First Adobe Digital Editions app for the iPad released into the Apple App Store
Apple kills off Made for iBooks category, eliminating special area used to promote interactive eBooks built using Apple’s own iBooks Author
Adobe today released an iPad version of Adobe Digital Editions, the company’s eReading solution. The app supports ePUB, including ePUB3, as well as PDF.
The app has the appearance of a utility, as Adobe has not exactly gone out of its way to load the app with an exciting demonstration of the app’s abilities. Inside the app once installed the reader will be presented with a plain jane guide to reading ePUBs and PDFs.
It is an odd way to show off its Digital Editions as the company is, at the same time, trying to promote its InDesign export to ePUB3 solution to creatives. To force the issue, it has stopped offering its Adobe Single Edition app to Creative Cloud members as a free benefit (starting in May).
Adobe is not alone in failing to show itself in the best light with its own eBook products. Apple’s own eBooks inside the iBooks Store rarely use its own iBooks Author and show the company has somewhat backwards when it comes to its own publishing efforts.
Adobe Digital Edition will come in handy when readers what to access eBooks from their local library.
Is Adobe working directly with Apple to encourage publishers to create their digital books for the iBooks Store rather than the App Store? If there is a deal it could lead Apple to kill off iBooks Author as an eBook publishing tool.
Apple recently eliminated the Made for iBooks category, and though books built using iBooks Author still sport a button saying Made for iBooks, there is no special features area for them any longer. This probably isn’t a big loss, as Apple stopped including all iBA books there, instead promoting only a dozen or so titles.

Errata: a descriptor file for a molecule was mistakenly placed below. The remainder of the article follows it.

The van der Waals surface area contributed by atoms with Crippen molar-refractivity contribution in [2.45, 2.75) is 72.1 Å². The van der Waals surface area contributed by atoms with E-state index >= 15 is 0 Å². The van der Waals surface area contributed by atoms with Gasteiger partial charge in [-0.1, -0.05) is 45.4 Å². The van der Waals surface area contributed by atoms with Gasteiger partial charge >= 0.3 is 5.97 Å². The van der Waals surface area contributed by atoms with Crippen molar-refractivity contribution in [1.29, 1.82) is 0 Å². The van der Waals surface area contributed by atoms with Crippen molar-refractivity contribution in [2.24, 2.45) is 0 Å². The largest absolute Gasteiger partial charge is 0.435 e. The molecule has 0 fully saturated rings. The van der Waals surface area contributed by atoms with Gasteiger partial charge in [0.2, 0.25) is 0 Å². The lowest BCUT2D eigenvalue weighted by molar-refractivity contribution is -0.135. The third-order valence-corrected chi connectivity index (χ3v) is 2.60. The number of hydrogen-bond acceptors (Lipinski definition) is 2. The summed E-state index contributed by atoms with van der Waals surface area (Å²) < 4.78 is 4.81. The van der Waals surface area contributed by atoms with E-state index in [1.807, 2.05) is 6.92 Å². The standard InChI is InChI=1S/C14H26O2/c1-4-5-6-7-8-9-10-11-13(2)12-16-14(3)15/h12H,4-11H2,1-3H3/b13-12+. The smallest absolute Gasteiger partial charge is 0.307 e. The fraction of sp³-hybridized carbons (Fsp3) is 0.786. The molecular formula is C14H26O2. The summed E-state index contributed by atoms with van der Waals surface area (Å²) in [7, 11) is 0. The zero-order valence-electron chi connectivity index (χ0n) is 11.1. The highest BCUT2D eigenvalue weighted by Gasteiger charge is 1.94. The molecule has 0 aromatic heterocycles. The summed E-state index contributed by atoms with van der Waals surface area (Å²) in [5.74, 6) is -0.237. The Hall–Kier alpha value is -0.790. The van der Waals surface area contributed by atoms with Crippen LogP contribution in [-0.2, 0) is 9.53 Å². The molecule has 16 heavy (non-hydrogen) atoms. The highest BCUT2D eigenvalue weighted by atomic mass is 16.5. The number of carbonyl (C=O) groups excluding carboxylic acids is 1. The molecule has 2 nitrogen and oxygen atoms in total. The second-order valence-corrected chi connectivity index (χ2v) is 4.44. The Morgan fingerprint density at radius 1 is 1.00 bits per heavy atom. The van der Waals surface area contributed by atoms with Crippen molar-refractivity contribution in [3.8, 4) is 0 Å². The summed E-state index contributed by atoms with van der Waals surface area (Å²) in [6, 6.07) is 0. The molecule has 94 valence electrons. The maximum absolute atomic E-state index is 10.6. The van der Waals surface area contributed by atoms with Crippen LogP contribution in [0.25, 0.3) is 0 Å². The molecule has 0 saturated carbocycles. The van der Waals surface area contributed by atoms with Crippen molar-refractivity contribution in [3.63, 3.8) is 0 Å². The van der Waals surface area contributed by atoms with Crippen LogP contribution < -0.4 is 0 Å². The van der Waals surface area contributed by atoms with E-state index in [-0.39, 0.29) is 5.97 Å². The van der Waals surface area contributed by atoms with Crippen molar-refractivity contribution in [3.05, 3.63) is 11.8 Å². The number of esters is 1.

But really well produced eBooks (such as The Mozart Project), which used to be featured on the iBooks Store home page, or within the Made for iBooks section, no longer can expect much help from Apple.
I think there are two reasons for this. First, Apple sees growth for the iPhone, but not the iPad. “We are seeing more of our book sales starting to come from the phone,” Apple’s iBooks Director Keith Moerer told a recent conference.
Second, as big as iTunes sales has become, and it accounted for nearly $4.8 billion in revenue last quarter (this includes iTunes, the App Store, the Mac App Store, the iBooks Store, and services such as Apple Care), that still only amounts to 4.6 percent of total revenue for Apple last quarter. Take away apps, music, movies, and services, what does that leave for the share of total revenue for books, magazines and newspapers?
Recently Apple said its iBooks Store attracts one million users a week. An impressive number, to be sure. But imagine a print magazine living in a world where RR Donnelley’s revenue from printing accounted to less than 5 percent of its total revenue. It is always dangerous to work with a partner that you consider vital to your business, who doesn’t see your relationship as vital to their business.
What does this portend for iBooks Author? I’ve always worried about the software, it receives so few updates, and its last one did not do the one thing everyone wanted: add iPhone support.
But the last update in October added ePub support, as well as the ability to import Adobe InDesign IDML files. That was encouraging and seemingly a sign that iBA might be around awhile.